Eyeglasses boosted the standardized test scores of rural Chinese schoolchildren as much as 18 percent in just six months, according to a large-scale, ongoing study led by Stanford researchers.
"The evidence is overwhelming," said Scott Rozelle, co-director of the Rural Education Action Program (REAP), a coalition of Chinese universities and Stanford's Freeman Spogli Institute for International Studies that works to improve education and health in rural China.
The initial test scores for nearsighted students hovered around 68 percent. After receiving glasses, average scores soared to 86 percent. "You do these simple interventions and a child's whole life changes," Rozelle said. "It's fantastic."
REAP scholars partnered with Chinese ophthalmologists and scores of graduate students to orchestrate the massive project, the first to examine vision problems in rural China.
In 2012 and 2013, the team screened the vision of approximately 20,000 fourth and fifth graders in rural Shaanxi and Gansu provinces and doled out more than 4,000 pairs of eyeglasses. They discovered that 25 percent of the students were nearsighted, but only one in seven of those nearsighted students had the glasses they needed.
"There's a huge amount of unmet need," said Matthew Boswell, a REAP project manager based at Stanford.
The results may seem intuitive. Yet, helping the millions of nearsighted children in rural China is anything but easy, the REAP team discovered. Few of these rural children (and adults) know they are nearsighted – the world, to them, is naturally blurry. In addition, eye doctors are concentrated in the populous coastal corridors or regional "county towns," often dozens of miles by bus from the homes of rural Chinese families, Boswell said.
Basic eyeglasses cost between 200 and 500 yuan ($30 to $80), a price out of reach for many, he said.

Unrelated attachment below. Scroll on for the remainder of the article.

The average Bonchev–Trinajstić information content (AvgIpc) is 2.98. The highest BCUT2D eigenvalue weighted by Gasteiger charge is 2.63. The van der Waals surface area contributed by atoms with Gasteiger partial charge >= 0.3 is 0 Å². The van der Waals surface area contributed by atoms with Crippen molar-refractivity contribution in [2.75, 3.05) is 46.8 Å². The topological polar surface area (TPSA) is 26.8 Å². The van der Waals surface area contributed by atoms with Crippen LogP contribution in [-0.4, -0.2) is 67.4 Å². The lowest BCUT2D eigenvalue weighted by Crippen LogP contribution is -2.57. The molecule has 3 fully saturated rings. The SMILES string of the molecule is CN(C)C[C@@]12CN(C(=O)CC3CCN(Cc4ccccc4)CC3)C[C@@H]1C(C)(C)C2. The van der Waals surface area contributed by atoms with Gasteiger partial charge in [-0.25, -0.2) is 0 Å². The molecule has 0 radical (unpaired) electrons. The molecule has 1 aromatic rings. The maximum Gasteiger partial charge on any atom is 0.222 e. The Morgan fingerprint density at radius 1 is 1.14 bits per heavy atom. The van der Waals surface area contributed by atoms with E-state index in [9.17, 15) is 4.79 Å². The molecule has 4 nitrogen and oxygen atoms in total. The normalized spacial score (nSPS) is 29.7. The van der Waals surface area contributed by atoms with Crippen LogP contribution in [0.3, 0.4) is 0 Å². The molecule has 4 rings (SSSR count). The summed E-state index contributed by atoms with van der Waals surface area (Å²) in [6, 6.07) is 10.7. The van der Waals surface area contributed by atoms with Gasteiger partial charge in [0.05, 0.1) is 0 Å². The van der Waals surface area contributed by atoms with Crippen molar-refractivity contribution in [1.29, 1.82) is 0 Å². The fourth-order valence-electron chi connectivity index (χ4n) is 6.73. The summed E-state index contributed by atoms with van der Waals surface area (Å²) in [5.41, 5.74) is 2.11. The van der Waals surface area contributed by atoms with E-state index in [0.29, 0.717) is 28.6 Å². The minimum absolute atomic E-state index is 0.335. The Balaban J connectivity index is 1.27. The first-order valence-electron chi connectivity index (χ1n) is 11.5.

The researchers also struggled to counter pervasive superstitions about eyeglasses.
For example, many rural Chinese residents believe that glasses make children's' vision deteriorate, relying on the observation that vision generally worsens with age, Boswell said. In addition, many Chinese do "eye exercises" by rubbing their eyes, cheeks and temples each morning, a practice they believe improves vision, he said.
They also face political struggles: China's rural health care program doesn't pay for vision care. "We could tell health or education officials until we were blue in the face there was a high level of need for vision care in rural communities," Boswell said. "But if your findings are not attached to something they care about, it's hard to make them listen."
Hence the connection to the test scores, a highly valued measurement by Chinese policymakers. The REAP team taps its large network of Chinese academic collaborators to translate its research results into policy reform, a process that is often successful, Rozelle said.
REAP is currently analyzing alternative ways to boost the delivery and acceptance of eye care, Boswell said. The original study assigned nearsighted students into six groups. Researchers gave one-third of the students glasses; one-third received a voucher to purchase glasses; and another third remained untreated. Then, half of the students in each group received training about the causes and treatments for vision problems.
The training failed to significantly affect whether students wore the glasses, Boswell said. The students who had to invest time to acquire glasses using a voucher demonstrated similar usage rates as students who received free glasses, he said.
Among a variety of other initiatives currently underway, the REAP team is training Chinese teachers to conduct simple vision tests, Boswell said.
"It's an extreme feel–good example," Rozelle said. "You put the first pair of glasses on a kid … and then a huge smile lights up their face."
Becky Bach is a writer for the Stanford News Service.